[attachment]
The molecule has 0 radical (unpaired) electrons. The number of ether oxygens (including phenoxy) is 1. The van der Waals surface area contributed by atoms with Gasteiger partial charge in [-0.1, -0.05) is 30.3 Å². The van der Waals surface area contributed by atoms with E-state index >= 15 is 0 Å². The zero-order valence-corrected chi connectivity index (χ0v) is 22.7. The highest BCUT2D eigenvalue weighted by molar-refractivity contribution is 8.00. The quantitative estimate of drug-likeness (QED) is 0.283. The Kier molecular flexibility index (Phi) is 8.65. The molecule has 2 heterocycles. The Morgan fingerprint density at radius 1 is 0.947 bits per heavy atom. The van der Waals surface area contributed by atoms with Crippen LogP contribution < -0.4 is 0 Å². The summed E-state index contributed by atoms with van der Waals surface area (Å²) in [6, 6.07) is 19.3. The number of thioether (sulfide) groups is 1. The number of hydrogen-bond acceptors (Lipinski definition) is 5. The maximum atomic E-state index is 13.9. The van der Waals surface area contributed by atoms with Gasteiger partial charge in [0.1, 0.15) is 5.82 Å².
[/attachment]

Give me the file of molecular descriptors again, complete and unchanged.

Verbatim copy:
The molecule has 0 radical (unpaired) electrons. The number of ether oxygens (including phenoxy) is 1. The van der Waals surface area contributed by atoms with Gasteiger partial charge in [-0.1, -0.05) is 30.3 Å². The van der Waals surface area contributed by atoms with E-state index >= 15 is 0 Å². The zero-order valence-corrected chi connectivity index (χ0v) is 22.7. The highest BCUT2D eigenvalue weighted by molar-refractivity contribution is 8.00. The quantitative estimate of drug-likeness (QED) is 0.283. The Kier molecular flexibility index (Phi) is 8.65. The molecule has 2 heterocycles. The Morgan fingerprint density at radius 1 is 0.947 bits per heavy atom. The van der Waals surface area contributed by atoms with Crippen LogP contribution < -0.4 is 0 Å². The summed E-state index contributed by atoms with van der Waals surface area (Å²) in [6, 6.07) is 19.3. The number of thioether (sulfide) groups is 1. The number of hydrogen-bond acceptors (Lipinski definition) is 5. The maximum atomic E-state index is 13.9. The van der Waals surface area contributed by atoms with Gasteiger partial charge in [0.1, 0.15) is 5.82 Å².